Besides restrictions on vehicular traffic, the plan envisages many other emergency measures like the closure of schools and power plants, as well as advisories being issued asking people to avoid polluted areas and restrict outdoor movement.
The law commission has engaged a law firm to send questionnaires to stakeholders to determine the feasibility of the Lodha Panel recommendations on legalising betting and bringing the BCCI under the purview of the RTI Act.
Justice Jagdish Singh Khehar led the five-judge constitution bench in the Supreme Court which had struck down the controversial NJAC Act for the appointment of judges.
The outgoing chief justice sided with the majority view because he believed it advances the constitution’s commitment to secularism, which is now recognised as one of its basic features.
The landmark judgment came while the court revisited a judgment from 1995 that called Hinduism a “way of life”.
Seniority is not the ideal norm to determine the appointment of the chief justice of India, but there appears to be no alternative at present.
Parliament must address the flaws in the current process of removing judges from office, which is riddled with systemic flaws such as the inquiry committee becoming invalid if a member retires or is elevated to the Supreme Court, or if the accused judge resigns or retires.
The petition alleged that the Centre took steps in a “completely mala fide, arbitrary and illegal manner to ensure that Asthana was given the charge of CBI director”.
The Supreme Court bench, headed by Chief Justice T.S. Thakur, said that the air pollution situation in Delhi has to be dealt with as a public health emergency.
By finalising a few names recommended by the collegium in accordance with the existing MoP but refraining from considering the rest on the ground that the MoP is not valid, the government is acting inconsistently and without any rationale.
The court was hearing a petition that alleged Gandhi was guilty of violating Section 123 (3) of the Representation of the Peoples Act by appealing for votes on the basis of religion.
The Supreme Court is hearing a petition that alleges Gandhi is guilty of violating Section 123 (3) of the Representation of the Peoples Act by appealing for votes on the basis of religion.
The 1995 judgement on Hindutva will not be reconsidered as the court will restrict itself to deciding whether or not appealing to the religious sentiments of voters amounts to a corrupt practice.
A seven judge bench headed by chief justice, T.S. Thakur, will consider if seeking votes in the name of religion will amount to a corrupt practice.
The apex court said that it would give its verdict on Friday depending on whether or not the Indian cricket board decided to abide by the directives of the committee.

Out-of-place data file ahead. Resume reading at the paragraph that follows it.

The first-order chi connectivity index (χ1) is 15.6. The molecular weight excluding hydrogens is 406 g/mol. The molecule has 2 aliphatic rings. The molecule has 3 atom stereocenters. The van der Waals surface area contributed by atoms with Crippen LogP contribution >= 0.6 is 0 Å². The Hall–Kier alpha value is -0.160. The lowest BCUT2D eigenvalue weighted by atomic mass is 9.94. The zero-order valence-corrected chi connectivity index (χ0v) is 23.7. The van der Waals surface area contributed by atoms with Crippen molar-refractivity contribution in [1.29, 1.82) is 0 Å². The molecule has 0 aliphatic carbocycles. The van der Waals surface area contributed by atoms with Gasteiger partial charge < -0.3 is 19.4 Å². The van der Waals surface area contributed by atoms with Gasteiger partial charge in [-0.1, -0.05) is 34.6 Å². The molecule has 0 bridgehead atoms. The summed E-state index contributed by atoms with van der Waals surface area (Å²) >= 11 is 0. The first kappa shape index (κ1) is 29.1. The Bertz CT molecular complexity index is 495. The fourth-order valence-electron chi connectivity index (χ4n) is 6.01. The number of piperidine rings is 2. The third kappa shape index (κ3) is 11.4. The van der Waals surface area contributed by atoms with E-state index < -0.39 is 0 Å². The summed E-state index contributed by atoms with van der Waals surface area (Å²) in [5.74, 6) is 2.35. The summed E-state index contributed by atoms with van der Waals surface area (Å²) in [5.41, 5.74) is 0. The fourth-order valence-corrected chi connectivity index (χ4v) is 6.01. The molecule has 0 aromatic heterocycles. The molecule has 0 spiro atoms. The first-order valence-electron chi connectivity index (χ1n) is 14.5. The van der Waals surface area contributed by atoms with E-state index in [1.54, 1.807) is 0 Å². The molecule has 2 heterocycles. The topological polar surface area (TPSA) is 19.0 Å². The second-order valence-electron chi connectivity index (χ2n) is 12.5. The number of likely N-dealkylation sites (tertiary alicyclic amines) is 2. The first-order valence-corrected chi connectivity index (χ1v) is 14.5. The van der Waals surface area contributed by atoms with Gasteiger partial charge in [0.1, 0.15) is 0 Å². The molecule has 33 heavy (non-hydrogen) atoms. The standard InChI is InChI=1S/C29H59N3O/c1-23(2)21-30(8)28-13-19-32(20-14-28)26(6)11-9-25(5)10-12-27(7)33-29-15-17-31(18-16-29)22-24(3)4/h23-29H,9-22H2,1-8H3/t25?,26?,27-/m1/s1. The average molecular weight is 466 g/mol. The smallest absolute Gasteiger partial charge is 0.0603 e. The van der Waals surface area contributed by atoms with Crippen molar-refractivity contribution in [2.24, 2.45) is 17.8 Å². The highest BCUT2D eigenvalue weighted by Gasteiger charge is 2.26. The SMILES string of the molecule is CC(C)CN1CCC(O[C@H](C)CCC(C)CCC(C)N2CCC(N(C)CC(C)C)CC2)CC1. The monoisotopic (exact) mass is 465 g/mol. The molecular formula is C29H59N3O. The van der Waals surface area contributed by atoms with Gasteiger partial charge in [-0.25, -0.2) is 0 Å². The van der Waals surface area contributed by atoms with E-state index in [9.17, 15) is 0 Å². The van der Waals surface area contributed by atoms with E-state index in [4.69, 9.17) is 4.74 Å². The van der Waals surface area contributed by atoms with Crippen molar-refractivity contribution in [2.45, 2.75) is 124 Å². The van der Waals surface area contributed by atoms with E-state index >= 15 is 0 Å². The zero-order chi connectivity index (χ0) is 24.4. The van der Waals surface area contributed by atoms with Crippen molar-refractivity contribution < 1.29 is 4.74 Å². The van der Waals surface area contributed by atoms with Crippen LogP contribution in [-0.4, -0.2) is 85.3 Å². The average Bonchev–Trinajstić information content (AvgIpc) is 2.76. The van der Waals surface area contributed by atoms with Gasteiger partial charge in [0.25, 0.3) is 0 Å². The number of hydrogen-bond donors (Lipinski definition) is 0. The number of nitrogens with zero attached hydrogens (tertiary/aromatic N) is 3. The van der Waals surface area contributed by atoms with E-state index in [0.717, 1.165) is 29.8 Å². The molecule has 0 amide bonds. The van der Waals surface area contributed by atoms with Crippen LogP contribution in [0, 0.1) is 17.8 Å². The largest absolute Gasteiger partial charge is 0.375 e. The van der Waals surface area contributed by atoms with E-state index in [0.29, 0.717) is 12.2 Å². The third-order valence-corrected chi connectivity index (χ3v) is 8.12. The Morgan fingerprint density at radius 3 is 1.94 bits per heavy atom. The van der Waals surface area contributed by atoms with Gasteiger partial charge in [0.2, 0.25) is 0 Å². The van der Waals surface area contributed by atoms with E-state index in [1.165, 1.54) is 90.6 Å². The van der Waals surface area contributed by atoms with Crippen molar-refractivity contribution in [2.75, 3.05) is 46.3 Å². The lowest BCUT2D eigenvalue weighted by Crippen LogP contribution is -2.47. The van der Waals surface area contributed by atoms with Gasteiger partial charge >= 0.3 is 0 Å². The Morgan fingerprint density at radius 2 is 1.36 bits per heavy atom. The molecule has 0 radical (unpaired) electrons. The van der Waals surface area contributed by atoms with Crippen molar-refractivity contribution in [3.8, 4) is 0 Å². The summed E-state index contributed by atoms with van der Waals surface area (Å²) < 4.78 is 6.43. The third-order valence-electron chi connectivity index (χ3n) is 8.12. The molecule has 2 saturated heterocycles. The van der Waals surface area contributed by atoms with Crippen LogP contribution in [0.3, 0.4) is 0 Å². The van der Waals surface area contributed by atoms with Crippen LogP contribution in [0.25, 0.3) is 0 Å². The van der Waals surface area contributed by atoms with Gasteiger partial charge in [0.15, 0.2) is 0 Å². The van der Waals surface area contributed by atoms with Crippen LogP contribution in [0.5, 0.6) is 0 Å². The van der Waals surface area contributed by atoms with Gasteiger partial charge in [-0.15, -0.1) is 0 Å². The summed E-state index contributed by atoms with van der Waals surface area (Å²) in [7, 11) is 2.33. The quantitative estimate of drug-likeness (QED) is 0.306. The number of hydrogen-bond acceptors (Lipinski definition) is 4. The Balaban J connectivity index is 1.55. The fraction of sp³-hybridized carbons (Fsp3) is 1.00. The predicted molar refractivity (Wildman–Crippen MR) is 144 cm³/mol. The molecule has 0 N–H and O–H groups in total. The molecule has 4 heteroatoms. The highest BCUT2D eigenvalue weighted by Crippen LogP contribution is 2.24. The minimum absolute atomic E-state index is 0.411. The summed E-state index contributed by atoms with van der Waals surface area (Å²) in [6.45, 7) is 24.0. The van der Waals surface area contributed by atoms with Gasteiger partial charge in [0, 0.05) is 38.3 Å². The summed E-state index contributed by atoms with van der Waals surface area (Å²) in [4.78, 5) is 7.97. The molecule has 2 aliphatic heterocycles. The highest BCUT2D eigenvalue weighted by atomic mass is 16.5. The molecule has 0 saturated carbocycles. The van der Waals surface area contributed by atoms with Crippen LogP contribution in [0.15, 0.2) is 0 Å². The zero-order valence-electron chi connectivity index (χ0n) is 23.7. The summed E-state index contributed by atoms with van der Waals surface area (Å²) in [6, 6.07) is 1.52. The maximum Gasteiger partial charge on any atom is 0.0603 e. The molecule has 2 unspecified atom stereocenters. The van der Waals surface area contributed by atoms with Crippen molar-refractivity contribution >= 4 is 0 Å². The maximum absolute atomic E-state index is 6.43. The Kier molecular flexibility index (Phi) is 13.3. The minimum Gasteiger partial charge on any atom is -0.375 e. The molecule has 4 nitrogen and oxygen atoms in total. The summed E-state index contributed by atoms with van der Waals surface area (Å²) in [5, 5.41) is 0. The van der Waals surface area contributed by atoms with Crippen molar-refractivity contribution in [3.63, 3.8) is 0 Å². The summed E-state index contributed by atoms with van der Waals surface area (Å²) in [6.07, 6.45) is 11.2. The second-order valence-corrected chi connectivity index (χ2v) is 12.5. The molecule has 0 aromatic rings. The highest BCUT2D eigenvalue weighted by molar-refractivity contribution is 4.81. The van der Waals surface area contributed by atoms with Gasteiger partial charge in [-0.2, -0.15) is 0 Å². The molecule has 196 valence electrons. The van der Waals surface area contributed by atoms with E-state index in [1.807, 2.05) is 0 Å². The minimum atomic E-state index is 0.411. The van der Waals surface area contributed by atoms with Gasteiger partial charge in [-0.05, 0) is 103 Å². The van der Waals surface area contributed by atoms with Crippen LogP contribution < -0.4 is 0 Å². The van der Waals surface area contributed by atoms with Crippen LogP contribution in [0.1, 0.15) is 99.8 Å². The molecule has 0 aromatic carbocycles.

While T.S. Thakur, the Chief Justice of India wants BCCI to follow the Lodha Committee’s suggestions, Justice Katju thinks the committee has “run amok.”
A round-up of news, both bad and good, on the rights front from India.
A letter to T.S. Thakur from activists and former information commissioners says the current state of affairs in the Supreme Court is eroding public trust.
Justice Chelameswar says the practice of not keeping records of collegium meetings hurts the judiciary’s credibility and its relations with the executive.
The organisation has also sought the recusal of Chief Justice of India T. S. Thakur from the five-judge bench that would review the verdict.
T.S. Thakur said he was hoping that there would be a mention of the appointment of judges in Modi’s speech.
Attorney General Mukul Rohatgi pleaded for more time and asked that the Supreme Court not issue any notice at the moment.
Had the court chosen to interpret the Act, it could have ruled on the distinction between the illegitimacy of applying the party whip to an expelled legislator and incurring disqualification when the same legislator joins another party.
The recommendations accepted include a bar on ministers and civil servants from holding any post in the organisation, and an age cap of 70 years for every post.
The Supreme Court’s ruling on Arunachal Pradesh is the third consecutive setback for the Modi government, which has used its criticism of the judiciary to divert public attention from its own performance.
The court’s rejection of the recent use of Article 356 is a reminder that there is no alternative to strictly adhering to the constitutionally laid down procedures.
Srinagar: Now that the killing of Burhan Wani – described by the national media as “the poster boy” of Kashmir’s new wave of militancy – has unleashed a massive wave of protests across the Valley and led to the death of at least 18 people, we must question […]
The finance minister was wrong to say the courts are destroying the edifice of India’s legislatures “step by step, brick by brick.”
The recommendations, on the face of it, fail to satisfy the criteria mentioned in Supreme Court’s December 16, 2015 judgment, and therefore, raise the question of whether the efforts of the constitution bench to reform the collegium have gone in vain.
Riding the anti-graft wave is a clever strategy that helps the ruling party divert attention from most pressing economic issues, such as the crises in the rural agriculture sector and growing joblessness.
The government should not delay the appointment of judges when there is such a huge pendency of cases, said Justice T.S. Thakur.
Given the high rate of case pendency, Justice T.S. Thakur suggested high courts could authorise the hearing and finalisation of cases during the summer holidays, if the counsel of both the sides were willing.
By hearing only the businessmen guilty of the Uphaar fire—and not the victims or the CBI—in deciding to let the Ansal brothers off without imprisonment, the Supreme Court upended a basic principle of natural justice.